“We are very excited to have a regional Starbucks Farmer Support Center here in Rwanda. We look forward to working with Starbucks to offer additional support to the coffee farming community here and in the neighboring countries,” says Paul Kagame, President of the Republic of Rwanda. “This center will offer many new opportunities to enhance our methods and produce even greater volumes of our high quality specialty coffees.”
The Rwandan center, like the one announced earlier this week to be located in Ethiopia, will have an agronomist (agricultural scientist) on staff and will be similar to the Starbucks Farmer Support Center established in 2004 in Costa Rica. The staff will work with East African coffee communities to improve coffee quality and growing practices. They will also work to increase the number of farmers participating in Coffee and Farmer Equity (C.A.F.E.) Practices, Starbucks sustainable coffee buying guidelines. Since the establishment of the company’s Latin American Farmer Support Center, Starbucks has seen improvements in quality evaluation scores, a 20 percent increase in yields per hectare, an 80 percent reduction in the use of pesticides and a 5 percent increase in the suppliers’ C.A.F.E. Practices scores for participating growers in that region.
Schultz is joined in Rwanda by Cliff Burrows, president Starbucks EMEA (Europe, Middle East and Africa); Dub Hay, Starbucks senior vice president of Coffee and Global Procurement; and Sandra Taylor, Starbucks senior vice president of Corporate Social Responsibility. During his visit in Rwanda, Schultz will meet with President Kagame as well as visit a local coffee farm.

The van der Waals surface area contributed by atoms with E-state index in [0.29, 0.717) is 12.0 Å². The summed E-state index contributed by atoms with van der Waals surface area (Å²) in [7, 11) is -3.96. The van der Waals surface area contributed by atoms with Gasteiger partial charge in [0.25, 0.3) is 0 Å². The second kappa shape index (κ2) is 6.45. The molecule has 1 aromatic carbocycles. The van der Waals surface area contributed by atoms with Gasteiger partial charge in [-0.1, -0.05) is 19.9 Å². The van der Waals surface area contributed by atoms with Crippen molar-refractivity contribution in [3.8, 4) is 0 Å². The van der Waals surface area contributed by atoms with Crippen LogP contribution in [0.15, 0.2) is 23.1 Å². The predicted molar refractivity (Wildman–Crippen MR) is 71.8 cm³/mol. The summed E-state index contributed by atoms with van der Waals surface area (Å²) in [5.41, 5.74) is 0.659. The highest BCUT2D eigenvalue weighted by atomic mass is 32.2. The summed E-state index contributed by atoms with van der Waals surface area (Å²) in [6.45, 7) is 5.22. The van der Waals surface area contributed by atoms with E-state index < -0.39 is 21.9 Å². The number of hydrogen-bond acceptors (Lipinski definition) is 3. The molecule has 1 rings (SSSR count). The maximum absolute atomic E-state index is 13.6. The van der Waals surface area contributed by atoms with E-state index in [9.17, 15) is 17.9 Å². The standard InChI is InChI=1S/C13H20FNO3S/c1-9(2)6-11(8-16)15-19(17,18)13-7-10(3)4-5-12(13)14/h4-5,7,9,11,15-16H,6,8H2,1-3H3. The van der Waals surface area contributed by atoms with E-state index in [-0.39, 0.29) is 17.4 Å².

“We are honored to have the opportunity to participate in the further development of coffee farming practices in Rwanda and East Africa in general. The fine coffees grown here are cherished by people around the world, and Starbucks is extremely pleased both to support the farming community and to share these delightful coffees with people across the globe through our nearly 15,000 stores,” says Schultz.
Starbucks is strengthening and deepening its engagement with East Africa, with a special focus on new technical capacity building programs such as the Farmer Support Center to help farmers produce the high-quality coffee purchased by specialty coffee buyers like Starbucks. Today’s announcement builds on the investments Starbucks has made in East Africa over the past five years. This includes:
* A commitment to double the amount of East African coffee purchased in 2006 by 2009.
* More than $4 million to help East African coffee farmers improve their communities through funding projects such as schools and bridges.
* Programs with nonprofit organizations such as CARE and WaterAid to address rural development challenges in the region.
* An additional $1 million into a program to provide access to low interest loans to East African coffee farmers through the non-profit lender Root Capital, for a total of $10 million in loans to coffee farmers worldwide.
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